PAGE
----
fin-midi-entry-w-hidden-keysig

So, as you can see, simply hiding the Key Signature isn’t really an ideal solution at all. If you’ve already entered music in the staff with “Items to Display>Key Signatures” unchecked, there is a partial solution for showing accidentals more correctly after the fact, which I will cover at the end of the blog post. But first…

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Alternate Key Signatures for Transposing Instruments

One thing we take for granted with music notation programs is that, for transposing instruments in a transposing score, the software automatically displays the correct key signature and transposes by the appropriate interval.

Most of the time, we don’t have to think about it. Both Sibelius and Finale will even, by default, “wrap” the key signature of the transposing instrument to prevent unnecessarily complex or remote key changes, ensuring that, for instance, an Alto Sax playing in the concert key of B major will display the key signature of A flat instead of a very unusual G sharp.

Occasionally, though, we need to display an enharmonic key signature other than the one the program chooses. Consider a B flat Clarinet playing in the concert key of E major. Both Sibelius and Finale will show the transposed key as F sharp (6 sharps), but we may want the key instead to be G flat (6 flats). Here’s how to do it:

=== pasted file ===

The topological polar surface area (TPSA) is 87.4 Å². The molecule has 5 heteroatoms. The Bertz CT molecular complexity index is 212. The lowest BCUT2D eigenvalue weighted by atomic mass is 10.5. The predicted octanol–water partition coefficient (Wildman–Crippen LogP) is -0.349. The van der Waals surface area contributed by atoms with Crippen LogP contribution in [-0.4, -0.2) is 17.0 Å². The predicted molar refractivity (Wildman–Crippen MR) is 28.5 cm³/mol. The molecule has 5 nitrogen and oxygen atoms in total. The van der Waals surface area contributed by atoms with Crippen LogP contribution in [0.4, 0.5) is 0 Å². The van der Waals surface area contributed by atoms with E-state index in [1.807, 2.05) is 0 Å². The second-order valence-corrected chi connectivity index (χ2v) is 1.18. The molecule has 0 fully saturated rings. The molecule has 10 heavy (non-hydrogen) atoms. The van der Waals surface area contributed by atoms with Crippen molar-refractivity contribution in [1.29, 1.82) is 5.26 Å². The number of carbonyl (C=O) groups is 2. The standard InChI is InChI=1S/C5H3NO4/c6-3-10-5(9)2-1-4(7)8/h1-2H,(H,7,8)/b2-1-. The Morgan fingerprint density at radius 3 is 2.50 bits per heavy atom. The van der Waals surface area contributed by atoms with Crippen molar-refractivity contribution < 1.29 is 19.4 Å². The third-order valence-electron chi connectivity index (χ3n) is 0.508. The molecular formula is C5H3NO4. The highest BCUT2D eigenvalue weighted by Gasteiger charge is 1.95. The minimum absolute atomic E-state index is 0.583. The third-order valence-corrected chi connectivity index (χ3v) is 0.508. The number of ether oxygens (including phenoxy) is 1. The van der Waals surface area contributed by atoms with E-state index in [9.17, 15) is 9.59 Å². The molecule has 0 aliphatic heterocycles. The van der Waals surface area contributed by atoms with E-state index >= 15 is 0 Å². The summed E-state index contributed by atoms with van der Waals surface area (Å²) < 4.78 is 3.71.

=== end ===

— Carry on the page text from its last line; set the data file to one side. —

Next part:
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Create a score without key signatures for some instruments in Finale

There is a convention in Classical music to display certain parts chromatically, without a key signature, in a piece where the other instruments show the key signature – technically a mix of tonal and atonal staves, for lack of a better term. Timpani, Horn and even Trumpets are sometimes found notated chromatically this way.

Copeland, Stravinsky and Holst are three well known composers that have followed this convention for some of their works.

If you are using Finale 2014 or later, support for Keyless Scores is now built in; you no longer have to change transposition manually.

But how does one create a score which shows key signatures on some staves but not on others in Finale 2012 and earlier?